THE capture by Islamist rebels on Monday of Diabaly, a hitherto government-controlled town some 400km from the Malian capital of Bamako, comes across as a setback for the French military intervention in Mali, which began last week without a great deal of warning.
On the other hand, it also suggests that President Francois Hollande was to some extent justified in claiming that delaying international assistance could have led to Bamako being overrun by jihadists.
A degree of international attention has been focused on Mali since last year, with government writ more or less absent in the northern two-thirds of the country amid a separatist Tuareg rebellion complicated by the increasing clout of Wahabist groups.
Western training for the Malian army was part of the idea, but it was thwarted to a degree by the defection of US-trained military officers — and an army captain, also American-trained, led a coup last March that pre-empted elections planned for April. Captain Amadou Sanogo overthrew the regime of Amadou Toumani Toure, an ex-general who had once led a coup of his own but was subsequently credited with ushering in democracy.
Toure is reported to have become fairly unpopular by the time he was deposed, and he was replaced after the coup by the speaker of the National Assembly, Dioncounda Traore, a mathematician by training, who made a calculated decision to request assistance from the former colonial power — France ruled Mali until 1960 — after Islamists overran the central town of Konna.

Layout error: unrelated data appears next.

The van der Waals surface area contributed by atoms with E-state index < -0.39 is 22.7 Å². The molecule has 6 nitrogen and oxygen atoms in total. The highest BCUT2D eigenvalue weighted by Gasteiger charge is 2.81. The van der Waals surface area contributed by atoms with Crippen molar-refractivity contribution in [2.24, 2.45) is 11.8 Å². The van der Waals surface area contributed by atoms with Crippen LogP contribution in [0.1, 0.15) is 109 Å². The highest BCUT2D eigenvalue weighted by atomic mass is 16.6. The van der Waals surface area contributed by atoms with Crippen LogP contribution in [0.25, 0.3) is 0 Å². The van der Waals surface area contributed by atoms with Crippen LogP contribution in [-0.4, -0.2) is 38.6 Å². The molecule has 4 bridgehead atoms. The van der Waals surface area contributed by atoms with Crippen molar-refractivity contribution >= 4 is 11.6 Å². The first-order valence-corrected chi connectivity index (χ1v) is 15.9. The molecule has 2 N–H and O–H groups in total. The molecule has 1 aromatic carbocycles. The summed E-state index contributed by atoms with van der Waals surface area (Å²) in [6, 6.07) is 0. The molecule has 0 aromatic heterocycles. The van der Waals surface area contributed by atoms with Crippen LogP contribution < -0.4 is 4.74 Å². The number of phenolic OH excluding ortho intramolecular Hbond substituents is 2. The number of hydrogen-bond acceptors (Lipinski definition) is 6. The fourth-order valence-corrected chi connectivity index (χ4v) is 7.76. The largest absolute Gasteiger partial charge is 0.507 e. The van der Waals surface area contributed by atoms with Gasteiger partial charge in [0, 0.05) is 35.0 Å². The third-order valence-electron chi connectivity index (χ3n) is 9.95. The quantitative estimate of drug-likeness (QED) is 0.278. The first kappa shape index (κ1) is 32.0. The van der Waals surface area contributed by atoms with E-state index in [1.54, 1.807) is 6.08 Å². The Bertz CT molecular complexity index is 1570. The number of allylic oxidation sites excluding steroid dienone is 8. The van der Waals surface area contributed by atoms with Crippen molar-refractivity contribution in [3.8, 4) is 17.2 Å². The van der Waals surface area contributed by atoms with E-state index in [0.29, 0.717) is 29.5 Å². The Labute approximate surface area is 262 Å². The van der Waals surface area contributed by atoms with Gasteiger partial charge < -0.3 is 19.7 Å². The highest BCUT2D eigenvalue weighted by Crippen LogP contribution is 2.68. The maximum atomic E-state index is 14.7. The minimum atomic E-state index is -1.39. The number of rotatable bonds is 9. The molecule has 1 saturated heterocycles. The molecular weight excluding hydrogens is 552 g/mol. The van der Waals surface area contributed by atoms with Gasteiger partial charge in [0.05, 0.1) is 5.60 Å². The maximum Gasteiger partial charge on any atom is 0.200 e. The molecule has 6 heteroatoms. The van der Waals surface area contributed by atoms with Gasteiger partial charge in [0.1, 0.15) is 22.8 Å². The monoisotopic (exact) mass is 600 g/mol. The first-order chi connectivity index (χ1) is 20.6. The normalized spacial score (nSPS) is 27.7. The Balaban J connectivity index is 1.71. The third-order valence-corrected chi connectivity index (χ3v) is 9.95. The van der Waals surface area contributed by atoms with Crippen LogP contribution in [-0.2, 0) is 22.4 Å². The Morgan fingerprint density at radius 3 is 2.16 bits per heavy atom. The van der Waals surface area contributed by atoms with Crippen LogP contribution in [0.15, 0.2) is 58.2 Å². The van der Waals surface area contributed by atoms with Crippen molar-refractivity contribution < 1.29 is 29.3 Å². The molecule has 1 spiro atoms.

Just last month, meanwhile, Hollande turned down a plea from the Central African Republic’s Francois Bozize to send troops to stave off a rebel takeover of the capital, Bangui. “Those days are over,” the French president said at the time — which partly explains why the decision to send French troops and fighter jets into combat in Mali came as such a surprise.
Domestically, it has done wonders, at least in the short term, for the reputation of a president widely seen as indecisive. Even those who oppose Hollande on various other grounds, such as his advocacy of gay marriage rights (which prompted a sizeable conservative mobilisation on the boulevards of Paris on Sunday), are impressed by his initiative, which has officially been explained on the grounds that Mali’s conversion into a “terrorist state” would not just endanger the 6,000 French expatriates in Bamako but also sharply increase Western Europe’s vulnerability to Islamist attacks.
In his campaign for the presidency, one of Hollande’s planks was an early pullout from Afghanistan — which could be viewed as something of a contradiction, given that it’s not hard to draw parallels between the Taliban and Mali’s Ansar Dine and the smaller Movement for Unity and Jihad in West Africa. Besides, just as Al Qaeda and the Taliban are frequently deemed to be in cahoots, Al Qaeda in the Islamic Maghreb is deemed to be playing a significant role in Mali. It is believed, for instance, to have been instrumental in the destruction of historic Sufi mosques and shrines in Timbuktu.